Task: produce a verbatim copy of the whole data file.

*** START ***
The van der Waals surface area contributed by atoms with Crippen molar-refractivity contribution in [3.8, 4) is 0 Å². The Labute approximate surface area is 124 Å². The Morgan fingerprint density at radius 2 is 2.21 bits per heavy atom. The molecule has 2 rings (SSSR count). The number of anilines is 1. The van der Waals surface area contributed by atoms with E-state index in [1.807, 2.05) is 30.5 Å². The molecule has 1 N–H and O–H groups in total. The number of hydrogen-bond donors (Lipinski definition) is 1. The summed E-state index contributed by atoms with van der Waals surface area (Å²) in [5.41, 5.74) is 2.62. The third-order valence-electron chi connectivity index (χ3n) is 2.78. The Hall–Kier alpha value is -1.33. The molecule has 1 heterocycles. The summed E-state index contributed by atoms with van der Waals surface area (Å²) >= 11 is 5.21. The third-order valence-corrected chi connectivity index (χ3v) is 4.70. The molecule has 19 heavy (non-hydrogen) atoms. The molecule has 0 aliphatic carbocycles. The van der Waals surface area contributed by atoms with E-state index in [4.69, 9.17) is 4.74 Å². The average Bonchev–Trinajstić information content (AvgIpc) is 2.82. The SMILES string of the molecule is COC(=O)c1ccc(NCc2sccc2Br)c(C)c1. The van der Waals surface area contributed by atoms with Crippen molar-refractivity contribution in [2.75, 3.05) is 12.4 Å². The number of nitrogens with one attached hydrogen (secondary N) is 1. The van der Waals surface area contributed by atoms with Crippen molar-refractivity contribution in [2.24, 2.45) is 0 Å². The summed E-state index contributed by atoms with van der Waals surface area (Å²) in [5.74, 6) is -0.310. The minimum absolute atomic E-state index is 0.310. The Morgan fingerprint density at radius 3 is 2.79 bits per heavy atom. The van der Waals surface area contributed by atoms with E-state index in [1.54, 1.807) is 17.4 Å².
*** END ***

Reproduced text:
The van der Waals surface area contributed by atoms with Crippen molar-refractivity contribution in [3.8, 4) is 0 Å². The Labute approximate surface area is 124 Å². The Morgan fingerprint density at radius 2 is 2.21 bits per heavy atom. The molecule has 2 rings (SSSR count). The number of anilines is 1. The van der Waals surface area contributed by atoms with E-state index in [1.807, 2.05) is 30.5 Å². The molecule has 1 N–H and O–H groups in total. The number of hydrogen-bond donors (Lipinski definition) is 1. The summed E-state index contributed by atoms with van der Waals surface area (Å²) in [5.41, 5.74) is 2.62. The third-order valence-electron chi connectivity index (χ3n) is 2.78. The Hall–Kier alpha value is -1.33. The molecule has 1 heterocycles. The summed E-state index contributed by atoms with van der Waals surface area (Å²) >= 11 is 5.21. The third-order valence-corrected chi connectivity index (χ3v) is 4.70. The molecule has 19 heavy (non-hydrogen) atoms. The molecule has 0 aliphatic carbocycles. The van der Waals surface area contributed by atoms with E-state index in [4.69, 9.17) is 4.74 Å². The average Bonchev–Trinajstić information content (AvgIpc) is 2.82. The SMILES string of the molecule is COC(=O)c1ccc(NCc2sccc2Br)c(C)c1. The van der Waals surface area contributed by atoms with Crippen molar-refractivity contribution in [2.75, 3.05) is 12.4 Å². The number of nitrogens with one attached hydrogen (secondary N) is 1. The van der Waals surface area contributed by atoms with Crippen molar-refractivity contribution in [2.24, 2.45) is 0 Å². The summed E-state index contributed by atoms with van der Waals surface area (Å²) in [5.74, 6) is -0.310. The minimum absolute atomic E-state index is 0.310. The Morgan fingerprint density at radius 3 is 2.79 bits per heavy atom. The van der Waals surface area contributed by atoms with E-state index in [1.54, 1.807) is 17.4 Å².